With less than five months before hurricane season 2013 begins, Pinellas County officials are working feverishly to ensure one of the county's most treasured resources are in good condition — its beaches.
This week, Pinellas County Commissioners voted to request legislative assistance in obtaining money to fund the $20 million to complete repair beaches damaged by Tropical Storm Debby.
The majority of the money will go to Sunset Beach on Treasure Island and Pass-a-Grille Beach on Long Key.
The areas took a beating during Tropical Storm Debby in 2012, losing dozens of feet in sand and have yet to fully recover, said Andy Squires, coastal manager for Pinellas County's Department of Environment and Infrastructure.
For an area that relies on tourism dollars generated largely because of its beaches, getting the coast back in order is a top priority.
"The biggest concern is a major storm eroding more of our beaches to the point that buildings and infrastructure are damaged as well as the resultant economic impact from lost tourism," Squires said about the importance of these projects.
Tropical Storm Debby was not the biggest storm to hit the Pinellas beaches. In 2004, Hurricane Frances barreled through the coast, but Debby stayed longer and mover slower, causing more devastation than even a full fledged hurricane, said Ping Wang, a professor for University of South Florida's Department of Geology.
In 2012, Wang published a report detailing the devastation caused by Tropical Storm Debby to the Pinellas beaches.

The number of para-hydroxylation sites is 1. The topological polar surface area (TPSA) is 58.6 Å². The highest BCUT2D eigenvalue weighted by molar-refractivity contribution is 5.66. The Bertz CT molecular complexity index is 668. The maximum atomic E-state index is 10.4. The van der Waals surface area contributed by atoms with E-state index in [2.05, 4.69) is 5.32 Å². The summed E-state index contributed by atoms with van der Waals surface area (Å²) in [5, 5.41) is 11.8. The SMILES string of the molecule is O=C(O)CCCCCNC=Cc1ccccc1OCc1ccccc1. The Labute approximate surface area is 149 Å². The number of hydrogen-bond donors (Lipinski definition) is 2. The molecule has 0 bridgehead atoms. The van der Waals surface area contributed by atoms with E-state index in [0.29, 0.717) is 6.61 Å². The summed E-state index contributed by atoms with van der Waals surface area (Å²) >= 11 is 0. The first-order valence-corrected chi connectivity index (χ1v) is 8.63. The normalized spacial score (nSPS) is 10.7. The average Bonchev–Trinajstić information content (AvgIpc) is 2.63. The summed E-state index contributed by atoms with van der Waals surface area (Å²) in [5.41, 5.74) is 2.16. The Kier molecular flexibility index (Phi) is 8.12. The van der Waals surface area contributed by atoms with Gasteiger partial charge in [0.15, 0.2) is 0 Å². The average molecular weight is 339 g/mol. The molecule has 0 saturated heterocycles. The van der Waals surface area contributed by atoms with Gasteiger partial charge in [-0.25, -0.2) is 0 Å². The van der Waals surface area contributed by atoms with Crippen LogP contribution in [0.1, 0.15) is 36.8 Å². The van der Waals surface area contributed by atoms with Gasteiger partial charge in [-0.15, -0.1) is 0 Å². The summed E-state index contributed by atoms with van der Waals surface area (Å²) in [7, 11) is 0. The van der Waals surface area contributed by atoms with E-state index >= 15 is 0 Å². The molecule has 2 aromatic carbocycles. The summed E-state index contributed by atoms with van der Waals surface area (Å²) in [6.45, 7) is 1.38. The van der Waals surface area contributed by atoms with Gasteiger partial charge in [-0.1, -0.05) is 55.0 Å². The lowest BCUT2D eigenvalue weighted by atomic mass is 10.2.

Among his findings were that Sunset Beach and Pass-A-Grille Beach suffered the worst because the beaches were already narrow.
For example, while a beach like Indian Shores beach lost more than 30 feet of sand, it already had about 60 feet of beach. Sunset Beach may have only lost 21 feet of sand, but that erosion almost depleted the entire beach's sand supply.
"The issue at Sunset is worst because that's all the beach it had," Wang said.
Renourishment of the beaches is also important to the environment and protection of residents.
The coast of Pinellas County is among the most developed along the Gulf Coast, Wang said. The beach is constructed with a sea wall that protects the buildings along the beach from waves and water damage.
"The beach provides a buffer for the waves to hit the beach and die down," Wang said. "It protects the water from pounding the roads."
Without the sand the sea wall can only do so much to protect the buildings and roads along the beach if a major storm were to hit.
"We build our wall, we build our house. At that time we had a beach. When the beach gains no problem, but when the beach moves landward it hits the sea wall," Wang said. "The sea wall may collapse."
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